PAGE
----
The European market is essential to the private equity landscape in Switzerland. The Swiss regulator Finma, the Swiss Funds and Asset Management Association (SFAMA) and the Swiss Private Equity and Corporate Finance Association (SECA) therefore closely follow all fund related regulatory developments in the EU and reflect amendments to EU law in local legislation. The EU Directive on Alternative Investment Fund Managers (AIFM Directive), introduced in 2011, was thus swiftly translated into a largely equivalent Swiss revision of CISA/CISO. Among other things, the AIFM Directive subjects all EU investment fund managers to a licence and supervisory requirement and also regulates access to the EU market from non-EU countries, such as Switzerland. AIFMs based in Switzerland qualify as non-EU managers and may benefit from the AIFMD third-country regime, likely to be finalised in the course of 2016. Consequently, one of the main changes of the revised CISA/CISO was the requirement for managers of foreign collective investment schemes to obtain a Swiss licence issued by Finma.

The Swiss market supervisory bodies, together with organisations such as SFAMA and SECA, are working to promote Switzerland as an attractive fund location through a variety of measures and projects. Market players’ hopes are high that Switzerland will soon be able to position itself as a valuable competitor for fund structuring in the international landscape of private equity havens such as Ireland, Luxembourg and the UK, and offshore destinations such as Jersey, Guernsey and the Cayman Islands.

Private equity fundraising/distribution in Switzerland

The revision of CISA/CISO also brought about some important changes regarding the distribution of foreign or local alternative investment funds (AIFs), including private equity funds. Under the new CISA/CISO, the term ‘distribution’ has been defined in a much broader way, to encompass any form of offering or advertising of any kind and with any material pertaining to investment funds, as long as such distribution is not exclusively directed at regulated financial intermediaries (such as banks, insurance companies, securities dealers, etc.).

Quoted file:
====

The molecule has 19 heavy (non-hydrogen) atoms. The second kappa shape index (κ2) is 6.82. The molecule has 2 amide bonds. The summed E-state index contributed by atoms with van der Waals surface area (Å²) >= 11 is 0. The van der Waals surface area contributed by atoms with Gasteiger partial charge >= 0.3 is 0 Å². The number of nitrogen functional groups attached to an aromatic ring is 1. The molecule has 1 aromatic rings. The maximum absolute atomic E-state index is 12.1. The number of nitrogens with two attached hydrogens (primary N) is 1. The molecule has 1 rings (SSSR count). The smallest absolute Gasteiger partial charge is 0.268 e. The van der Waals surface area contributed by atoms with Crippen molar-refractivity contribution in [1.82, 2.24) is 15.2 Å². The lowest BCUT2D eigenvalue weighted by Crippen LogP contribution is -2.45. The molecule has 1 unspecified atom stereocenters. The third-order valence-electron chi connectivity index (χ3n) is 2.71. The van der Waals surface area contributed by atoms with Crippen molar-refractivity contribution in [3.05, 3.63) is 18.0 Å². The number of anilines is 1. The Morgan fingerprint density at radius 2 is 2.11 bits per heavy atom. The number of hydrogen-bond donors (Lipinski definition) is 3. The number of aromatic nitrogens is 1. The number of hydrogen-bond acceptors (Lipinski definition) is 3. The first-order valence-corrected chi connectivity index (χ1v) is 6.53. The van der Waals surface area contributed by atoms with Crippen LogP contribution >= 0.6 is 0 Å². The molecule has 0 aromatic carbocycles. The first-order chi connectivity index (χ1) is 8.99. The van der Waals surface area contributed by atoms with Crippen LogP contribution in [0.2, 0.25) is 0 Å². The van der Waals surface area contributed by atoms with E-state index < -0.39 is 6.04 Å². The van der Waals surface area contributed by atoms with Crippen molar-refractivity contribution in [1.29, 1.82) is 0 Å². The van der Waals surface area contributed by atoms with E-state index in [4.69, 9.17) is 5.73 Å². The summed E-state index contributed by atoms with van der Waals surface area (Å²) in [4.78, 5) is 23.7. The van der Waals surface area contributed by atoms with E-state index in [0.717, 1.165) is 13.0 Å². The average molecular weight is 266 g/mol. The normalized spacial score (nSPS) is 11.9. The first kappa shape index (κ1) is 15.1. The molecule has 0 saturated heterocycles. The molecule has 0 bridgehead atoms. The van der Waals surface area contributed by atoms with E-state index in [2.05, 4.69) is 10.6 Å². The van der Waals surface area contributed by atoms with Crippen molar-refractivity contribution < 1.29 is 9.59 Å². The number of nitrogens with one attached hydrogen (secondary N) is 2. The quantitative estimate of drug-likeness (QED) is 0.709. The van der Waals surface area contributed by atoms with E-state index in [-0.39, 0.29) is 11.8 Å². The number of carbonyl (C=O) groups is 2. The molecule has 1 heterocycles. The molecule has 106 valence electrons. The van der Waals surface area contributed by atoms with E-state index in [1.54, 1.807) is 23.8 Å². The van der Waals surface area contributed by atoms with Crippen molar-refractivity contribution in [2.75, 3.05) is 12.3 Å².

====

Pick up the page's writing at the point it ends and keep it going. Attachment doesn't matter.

In general, Swiss law distinguishes three kinds of distributions of AIFs: (i) distribution to regulated qualified investors (supervised financial intermediaries such as banks, regulated insurance companies, fund management companies and securities dealers); (ii) distribution to unregulated qualified investors; and (iii) distribution to retail investors.

The distribution of any AIF in Switzerland to investors of categories (ii) and (iii) requires a distribution licence, as well as the prior appointment of a Swiss representative and a paying agent (the role of Swiss representative is often played by asset management companies, while that of paying agent is typically taken on by local banks). No licence is required instead for distribution to investors falling in category (i).

Swiss law allows two additional exceptions to the licensing requirement: (i) the distribution of foreign AIFs to regulated and unregulated qualified investors with residence outside Switzerland (Swiss or non-Swiss nationals), which is not covered by CISA/CISO; and (ii) cases of reverse solicitation, where an investment is made on the exclusive initiative of the investor, which is not considered ‘distribution’ according the CISA/CISO.

Fundraising activities in Switzerland have increased over recent years – a rather positive signal and a sure indication that the European fund community is still very much interested in Switzerland as a private equity market. According to SECA’s statistics, over the past five years approximately CHF 1.5bn has been raised from Swiss investors for foreign and domestic private equity structures. As opposed to investments in listed companies, investments in private equity or venture capital structures have become more attractive, as investors generally profit from higher yields, less volatility and access to unlisted companies (often not covered by research analysts and asset managers). Especially in light of the presently stagnating stock markets worldwide, this trend is likely to continue.


Nicole Baer Leone is an attorney at CP-DL Leone & Partners SA. She can be contacted on +41 (0) 43 508 4980 or by email:

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Nicole Baer Leone

CP-DL Leone & Partners SA